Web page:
International experience suggests emergency food rapidly becomes instituationalised as a secondary but very leaky safety net.  In 2013, 65,000 Australians were turned away from food banks each month.  The Canadian Broadcasting Corporation has just ‘celebrated’ its 28th Foodbank Day.  The UK was just late to the party. The allure of the concept is difficult to resist – whether the multinational corporates enhancing their profiles whilst assuaging their corporate social responsibility, or the donor preferring to throw a packet of pasta and a tin of beans in a collection box rather than donating a £10 supermarket gift card for the user to spend as they wish, or even the emotional and religious payback for volunteers.  Whilst the downstream work of organisations that support food banks is quite literally a lifeline to many, it fails to even start to address the causes. 

Of course the Labour plan to reduce food bank dependency must be welcomed, but forgive some scepticism. One month ago, Rachel Reeves denied she had said Labour ‘were not the party to represent those out of work’ when of course it was precisely what she had said.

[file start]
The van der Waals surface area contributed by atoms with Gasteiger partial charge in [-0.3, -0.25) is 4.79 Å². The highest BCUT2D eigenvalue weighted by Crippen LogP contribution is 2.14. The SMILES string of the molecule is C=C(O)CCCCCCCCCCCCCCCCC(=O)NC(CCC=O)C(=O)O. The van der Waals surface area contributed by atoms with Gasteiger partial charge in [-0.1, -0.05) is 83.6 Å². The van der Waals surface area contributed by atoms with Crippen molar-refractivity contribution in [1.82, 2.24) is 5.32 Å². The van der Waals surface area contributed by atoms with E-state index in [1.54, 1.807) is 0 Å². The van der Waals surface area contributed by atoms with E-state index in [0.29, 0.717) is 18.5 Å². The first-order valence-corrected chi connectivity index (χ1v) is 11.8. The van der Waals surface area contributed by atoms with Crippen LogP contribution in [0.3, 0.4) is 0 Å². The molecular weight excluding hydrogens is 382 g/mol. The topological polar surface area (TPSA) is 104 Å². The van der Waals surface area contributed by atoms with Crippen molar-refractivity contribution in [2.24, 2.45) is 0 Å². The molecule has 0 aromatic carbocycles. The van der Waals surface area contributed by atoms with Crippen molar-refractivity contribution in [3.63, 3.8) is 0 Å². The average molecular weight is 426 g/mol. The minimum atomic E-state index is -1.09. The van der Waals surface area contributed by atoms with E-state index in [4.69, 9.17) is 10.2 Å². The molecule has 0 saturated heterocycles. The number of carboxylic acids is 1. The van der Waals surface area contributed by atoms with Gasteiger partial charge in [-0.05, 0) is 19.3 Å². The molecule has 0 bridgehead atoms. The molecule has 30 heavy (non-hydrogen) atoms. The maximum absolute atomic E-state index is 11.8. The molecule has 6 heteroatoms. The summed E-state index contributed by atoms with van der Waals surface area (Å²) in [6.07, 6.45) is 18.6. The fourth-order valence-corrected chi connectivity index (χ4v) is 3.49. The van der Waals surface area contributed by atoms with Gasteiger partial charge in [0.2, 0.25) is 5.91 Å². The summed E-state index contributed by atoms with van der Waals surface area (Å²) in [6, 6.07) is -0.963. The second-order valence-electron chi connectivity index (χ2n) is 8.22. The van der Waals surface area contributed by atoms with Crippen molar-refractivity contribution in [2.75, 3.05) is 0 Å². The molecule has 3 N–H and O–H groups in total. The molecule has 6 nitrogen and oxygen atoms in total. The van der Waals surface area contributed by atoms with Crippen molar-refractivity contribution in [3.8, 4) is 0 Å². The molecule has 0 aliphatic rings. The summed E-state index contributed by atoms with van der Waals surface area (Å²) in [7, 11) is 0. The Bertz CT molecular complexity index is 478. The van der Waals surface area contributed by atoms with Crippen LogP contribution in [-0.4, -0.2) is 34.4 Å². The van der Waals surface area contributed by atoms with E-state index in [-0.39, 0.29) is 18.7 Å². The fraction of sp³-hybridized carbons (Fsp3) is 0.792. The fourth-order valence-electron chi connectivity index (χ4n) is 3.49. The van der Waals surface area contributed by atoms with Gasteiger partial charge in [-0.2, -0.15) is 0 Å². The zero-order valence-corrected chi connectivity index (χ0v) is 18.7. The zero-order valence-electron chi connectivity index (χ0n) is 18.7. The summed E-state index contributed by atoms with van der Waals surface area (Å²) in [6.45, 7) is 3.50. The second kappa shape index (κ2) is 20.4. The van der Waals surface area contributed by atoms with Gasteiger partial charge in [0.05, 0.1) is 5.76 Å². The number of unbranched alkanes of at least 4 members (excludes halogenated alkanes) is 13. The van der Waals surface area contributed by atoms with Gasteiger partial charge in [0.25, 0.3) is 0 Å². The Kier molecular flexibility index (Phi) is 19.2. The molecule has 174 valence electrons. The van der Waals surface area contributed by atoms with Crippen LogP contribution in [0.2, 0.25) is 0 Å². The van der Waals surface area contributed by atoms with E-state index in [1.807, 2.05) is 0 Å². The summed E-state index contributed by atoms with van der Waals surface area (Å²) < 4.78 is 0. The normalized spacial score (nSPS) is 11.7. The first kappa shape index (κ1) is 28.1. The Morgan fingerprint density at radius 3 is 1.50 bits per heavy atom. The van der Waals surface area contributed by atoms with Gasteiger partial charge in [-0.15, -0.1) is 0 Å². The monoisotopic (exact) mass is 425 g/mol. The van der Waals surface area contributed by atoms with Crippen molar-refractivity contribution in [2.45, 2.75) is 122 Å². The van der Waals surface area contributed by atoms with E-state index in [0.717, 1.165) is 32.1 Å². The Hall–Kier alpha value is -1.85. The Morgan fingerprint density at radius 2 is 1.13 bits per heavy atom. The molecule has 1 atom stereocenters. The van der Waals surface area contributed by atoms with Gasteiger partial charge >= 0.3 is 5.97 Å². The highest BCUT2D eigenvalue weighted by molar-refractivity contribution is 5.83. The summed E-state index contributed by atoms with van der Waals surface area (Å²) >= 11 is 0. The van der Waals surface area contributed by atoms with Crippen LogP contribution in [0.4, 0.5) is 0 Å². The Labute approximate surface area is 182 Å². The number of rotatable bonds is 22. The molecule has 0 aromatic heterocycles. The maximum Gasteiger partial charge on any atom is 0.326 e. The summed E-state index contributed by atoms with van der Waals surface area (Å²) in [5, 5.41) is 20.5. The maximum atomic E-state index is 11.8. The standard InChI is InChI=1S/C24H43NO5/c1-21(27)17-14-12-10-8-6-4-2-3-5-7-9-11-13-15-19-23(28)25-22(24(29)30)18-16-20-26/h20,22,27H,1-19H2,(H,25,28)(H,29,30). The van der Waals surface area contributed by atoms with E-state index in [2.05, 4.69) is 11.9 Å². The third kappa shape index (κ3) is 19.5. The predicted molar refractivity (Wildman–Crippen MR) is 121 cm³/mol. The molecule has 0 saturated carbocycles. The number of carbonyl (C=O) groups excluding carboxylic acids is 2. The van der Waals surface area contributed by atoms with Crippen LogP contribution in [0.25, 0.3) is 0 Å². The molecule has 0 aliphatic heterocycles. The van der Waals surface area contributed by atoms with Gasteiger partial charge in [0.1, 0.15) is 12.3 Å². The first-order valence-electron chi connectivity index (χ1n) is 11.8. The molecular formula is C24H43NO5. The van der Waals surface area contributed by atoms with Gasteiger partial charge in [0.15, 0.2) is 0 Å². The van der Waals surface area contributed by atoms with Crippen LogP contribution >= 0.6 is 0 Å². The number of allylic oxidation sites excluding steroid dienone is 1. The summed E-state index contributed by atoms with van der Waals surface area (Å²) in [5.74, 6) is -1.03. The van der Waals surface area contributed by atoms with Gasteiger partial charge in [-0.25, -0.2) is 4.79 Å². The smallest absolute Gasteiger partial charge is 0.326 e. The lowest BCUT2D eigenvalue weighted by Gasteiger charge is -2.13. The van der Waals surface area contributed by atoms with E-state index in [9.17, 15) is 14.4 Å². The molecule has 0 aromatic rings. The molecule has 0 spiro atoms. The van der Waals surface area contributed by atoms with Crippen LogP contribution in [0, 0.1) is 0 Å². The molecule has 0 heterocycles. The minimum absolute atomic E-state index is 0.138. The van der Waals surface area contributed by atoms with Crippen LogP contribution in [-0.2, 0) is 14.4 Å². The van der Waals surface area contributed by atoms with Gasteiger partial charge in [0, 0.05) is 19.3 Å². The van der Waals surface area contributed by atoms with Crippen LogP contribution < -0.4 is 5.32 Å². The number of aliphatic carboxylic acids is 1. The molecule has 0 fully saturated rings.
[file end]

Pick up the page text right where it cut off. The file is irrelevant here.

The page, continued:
It is by no means a perfect plan.  The aspiration is to ‘reduce’ not ‘eliminate’ food bank dependency. The plan does not address the very serious impact of council tax support in pushing people into poverty. It makes no mention of the very serious risk of digital-induced destitution under Universal Credit, or how monthly payments will impact on families (only Plaid Cymru mention these points in their manifesto).

Worst of all, it appears Rachel Reeves has been true to her word in that there is no mention whatsoever of what I argue is at the root of the problem: low income for ‘non-working’ families. I have previously argued that sanctions and benefit delays are simply catalysts placing those on subsidence level incomes so close to the precipice that one issue triggers a household emergency with all the social, physical and mental distress that entails. Low benefit levels and the low-pay no-pay cycle are the real causes.